The Michigan Engineer News Center

Assistant Professor Evgueni Filipov receives 2019 ASCE Best Paper Award

CEE Assistant Professor Evgueni Filipov and his co-authors have received an award recognizing their outstanding contributions to the field of analysis and computation in structural engineering. | Short Read
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IMAGE:  Portrait of Evgueni Filipov

CEE Assistant Professor Evgueni Filipov and his co-authors received the American Society of Civil Engineers’ 2019 award for Best Journal Paper in Analysis & Computation for their paper “Deployable Sandwich Surfaces with High Out-of-Plane Stiffness” published in ASCE’s Journal of Structural Engineering. The paper presents a set of deployable origami tube structures that can create smooth functional surfaces while simultaneously maintaining a high out-of-plane stiffness both during and after deployment.

Filipov’s research interests are in the field of deployable and reconfigurable structural systems. His focus is on folding and adaptable structures based on the principles of origami that can have practical applications ranging in scale and discipline from biomedical robotics to deployable architecture. He is also interested in developing analytical tools that can simulate mechanical and multi-physical phenomena of deployable structures. Filipov researches the design and manufacturing of deployable structures using 3D printing and other fabrication techniques. He is also exploring large-scale folding systems, where thick panels are connected with hinges and are deployed by mechanical devices.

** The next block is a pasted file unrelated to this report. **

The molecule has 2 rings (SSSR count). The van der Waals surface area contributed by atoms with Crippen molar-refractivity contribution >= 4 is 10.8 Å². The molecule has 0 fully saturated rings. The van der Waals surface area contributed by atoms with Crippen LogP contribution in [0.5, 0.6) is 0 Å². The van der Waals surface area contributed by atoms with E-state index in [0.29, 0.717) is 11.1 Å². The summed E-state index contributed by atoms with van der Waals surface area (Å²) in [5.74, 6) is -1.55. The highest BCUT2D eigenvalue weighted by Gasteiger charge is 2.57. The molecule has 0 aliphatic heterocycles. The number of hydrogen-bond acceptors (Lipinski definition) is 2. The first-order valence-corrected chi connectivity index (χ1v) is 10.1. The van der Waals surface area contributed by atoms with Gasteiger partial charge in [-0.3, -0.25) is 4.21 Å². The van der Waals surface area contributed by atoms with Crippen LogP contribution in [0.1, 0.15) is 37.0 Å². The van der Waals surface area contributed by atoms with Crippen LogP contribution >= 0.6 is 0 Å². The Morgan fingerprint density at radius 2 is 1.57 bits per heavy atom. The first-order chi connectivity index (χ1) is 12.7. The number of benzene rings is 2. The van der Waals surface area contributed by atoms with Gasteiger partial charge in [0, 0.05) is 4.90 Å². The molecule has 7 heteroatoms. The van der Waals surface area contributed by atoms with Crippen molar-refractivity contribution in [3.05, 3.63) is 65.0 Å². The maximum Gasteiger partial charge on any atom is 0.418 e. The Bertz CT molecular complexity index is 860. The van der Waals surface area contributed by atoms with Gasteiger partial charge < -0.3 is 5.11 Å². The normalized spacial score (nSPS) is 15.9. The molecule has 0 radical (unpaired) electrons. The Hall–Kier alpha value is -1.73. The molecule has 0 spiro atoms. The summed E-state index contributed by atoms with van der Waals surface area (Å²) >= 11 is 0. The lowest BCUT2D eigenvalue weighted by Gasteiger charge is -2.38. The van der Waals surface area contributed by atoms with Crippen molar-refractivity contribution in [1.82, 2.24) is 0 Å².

Filipov is a member of ASCE and has won numerous awards throughout his career such as a 2020 National Science Foundation (NSF) CAREER Award and a 2018 DARPA Young Faculty Award.

Evgueni Filipov
Jessica Petras

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Researchers
  • Evgueni Filipov

    Evgueni Filipov

    Assistant Professor of the Department of Civil and Environmental Engineering

Jay Guo holds a sheet of flexible transparent conductor on the University of Michigan’s College of Engineering North Campus. The material sandwiches a thin layer of silver between two “dielectric” materials, aluminum oxide and zinc oxide, producing a conductive anti-reflection coating on the sheet of plastic.

Making plastic more transparent while also adding electrical conductivity

Michigan Engineers change the game by making a conductive coating that’s also anti-reflective. | Medium Read